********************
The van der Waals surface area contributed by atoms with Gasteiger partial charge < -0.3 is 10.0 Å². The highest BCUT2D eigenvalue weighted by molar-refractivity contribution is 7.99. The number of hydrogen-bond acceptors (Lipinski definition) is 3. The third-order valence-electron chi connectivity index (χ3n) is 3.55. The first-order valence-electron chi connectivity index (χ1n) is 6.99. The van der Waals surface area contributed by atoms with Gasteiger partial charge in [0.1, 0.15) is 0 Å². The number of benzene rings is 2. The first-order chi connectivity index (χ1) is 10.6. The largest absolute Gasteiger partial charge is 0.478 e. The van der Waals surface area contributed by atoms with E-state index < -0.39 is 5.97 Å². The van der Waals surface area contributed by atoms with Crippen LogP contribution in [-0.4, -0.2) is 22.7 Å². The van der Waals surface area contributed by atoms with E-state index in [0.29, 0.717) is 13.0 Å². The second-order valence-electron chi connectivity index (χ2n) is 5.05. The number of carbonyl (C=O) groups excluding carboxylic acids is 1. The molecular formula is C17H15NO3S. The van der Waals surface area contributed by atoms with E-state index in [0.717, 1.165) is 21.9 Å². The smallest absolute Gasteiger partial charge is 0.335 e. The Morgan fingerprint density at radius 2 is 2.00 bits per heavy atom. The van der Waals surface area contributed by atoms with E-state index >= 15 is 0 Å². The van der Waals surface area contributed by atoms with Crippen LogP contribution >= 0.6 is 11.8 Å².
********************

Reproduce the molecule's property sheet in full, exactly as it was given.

The van der Waals surface area contributed by atoms with Gasteiger partial charge < -0.3 is 10.0 Å². The highest BCUT2D eigenvalue weighted by molar-refractivity contribution is 7.99. The number of hydrogen-bond acceptors (Lipinski definition) is 3. The third-order valence-electron chi connectivity index (χ3n) is 3.55. The first-order valence-electron chi connectivity index (χ1n) is 6.99. The van der Waals surface area contributed by atoms with Gasteiger partial charge in [0.1, 0.15) is 0 Å². The number of benzene rings is 2. The first-order chi connectivity index (χ1) is 10.6. The largest absolute Gasteiger partial charge is 0.478 e. The van der Waals surface area contributed by atoms with E-state index < -0.39 is 5.97 Å². The van der Waals surface area contributed by atoms with Crippen LogP contribution in [-0.4, -0.2) is 22.7 Å². The van der Waals surface area contributed by atoms with E-state index in [0.29, 0.717) is 13.0 Å². The second-order valence-electron chi connectivity index (χ2n) is 5.05. The number of carbonyl (C=O) groups excluding carboxylic acids is 1. The molecular formula is C17H15NO3S. The van der Waals surface area contributed by atoms with E-state index in [0.717, 1.165) is 21.9 Å². The smallest absolute Gasteiger partial charge is 0.335 e. The Morgan fingerprint density at radius 2 is 2.00 bits per heavy atom. The van der Waals surface area contributed by atoms with E-state index >= 15 is 0 Å². The van der Waals surface area contributed by atoms with Crippen LogP contribution >= 0.6 is 11.8 Å².